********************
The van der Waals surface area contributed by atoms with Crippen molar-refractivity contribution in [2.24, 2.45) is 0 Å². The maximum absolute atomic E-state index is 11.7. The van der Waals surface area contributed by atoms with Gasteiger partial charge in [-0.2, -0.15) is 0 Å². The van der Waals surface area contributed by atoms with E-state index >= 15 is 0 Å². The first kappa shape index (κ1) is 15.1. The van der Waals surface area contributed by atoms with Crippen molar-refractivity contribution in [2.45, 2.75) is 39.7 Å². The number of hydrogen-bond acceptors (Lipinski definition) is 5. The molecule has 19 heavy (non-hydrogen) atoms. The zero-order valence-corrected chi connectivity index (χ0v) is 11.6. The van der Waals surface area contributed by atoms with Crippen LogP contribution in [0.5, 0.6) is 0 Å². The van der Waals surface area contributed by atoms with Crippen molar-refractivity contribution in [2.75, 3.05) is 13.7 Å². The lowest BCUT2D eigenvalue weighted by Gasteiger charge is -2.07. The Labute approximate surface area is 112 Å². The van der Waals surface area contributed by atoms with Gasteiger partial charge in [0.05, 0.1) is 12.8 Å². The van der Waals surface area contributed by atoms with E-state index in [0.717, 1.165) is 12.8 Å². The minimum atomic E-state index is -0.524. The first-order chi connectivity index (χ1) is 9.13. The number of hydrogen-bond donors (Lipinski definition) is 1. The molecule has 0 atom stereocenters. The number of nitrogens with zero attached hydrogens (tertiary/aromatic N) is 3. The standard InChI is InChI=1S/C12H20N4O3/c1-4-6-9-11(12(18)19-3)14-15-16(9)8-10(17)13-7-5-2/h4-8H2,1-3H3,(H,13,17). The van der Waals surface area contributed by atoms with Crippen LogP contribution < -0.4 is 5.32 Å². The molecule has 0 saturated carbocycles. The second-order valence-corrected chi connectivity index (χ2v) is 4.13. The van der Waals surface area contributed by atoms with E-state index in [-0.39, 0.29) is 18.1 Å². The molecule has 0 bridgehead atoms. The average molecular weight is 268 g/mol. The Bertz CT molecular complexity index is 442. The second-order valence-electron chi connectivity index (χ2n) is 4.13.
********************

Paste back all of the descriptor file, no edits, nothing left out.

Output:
The van der Waals surface area contributed by atoms with Crippen molar-refractivity contribution in [2.24, 2.45) is 0 Å². The maximum absolute atomic E-state index is 11.7. The van der Waals surface area contributed by atoms with Gasteiger partial charge in [-0.2, -0.15) is 0 Å². The van der Waals surface area contributed by atoms with E-state index >= 15 is 0 Å². The first kappa shape index (κ1) is 15.1. The van der Waals surface area contributed by atoms with Crippen molar-refractivity contribution in [2.45, 2.75) is 39.7 Å². The number of hydrogen-bond acceptors (Lipinski definition) is 5. The molecule has 19 heavy (non-hydrogen) atoms. The zero-order valence-corrected chi connectivity index (χ0v) is 11.6. The van der Waals surface area contributed by atoms with Crippen LogP contribution in [0.5, 0.6) is 0 Å². The van der Waals surface area contributed by atoms with Crippen molar-refractivity contribution in [2.75, 3.05) is 13.7 Å². The lowest BCUT2D eigenvalue weighted by Gasteiger charge is -2.07. The Labute approximate surface area is 112 Å². The van der Waals surface area contributed by atoms with Gasteiger partial charge in [0.05, 0.1) is 12.8 Å². The van der Waals surface area contributed by atoms with E-state index in [0.717, 1.165) is 12.8 Å². The minimum atomic E-state index is -0.524. The first-order chi connectivity index (χ1) is 9.13. The number of hydrogen-bond donors (Lipinski definition) is 1. The molecule has 0 atom stereocenters. The number of nitrogens with zero attached hydrogens (tertiary/aromatic N) is 3. The standard InChI is InChI=1S/C12H20N4O3/c1-4-6-9-11(12(18)19-3)14-15-16(9)8-10(17)13-7-5-2/h4-8H2,1-3H3,(H,13,17). The van der Waals surface area contributed by atoms with Crippen LogP contribution < -0.4 is 5.32 Å². The molecule has 0 saturated carbocycles. The second-order valence-corrected chi connectivity index (χ2v) is 4.13. The van der Waals surface area contributed by atoms with E-state index in [-0.39, 0.29) is 18.1 Å². The molecule has 0 bridgehead atoms. The average molecular weight is 268 g/mol. The Bertz CT molecular complexity index is 442. The second-order valence-electron chi connectivity index (χ2n) is 4.13.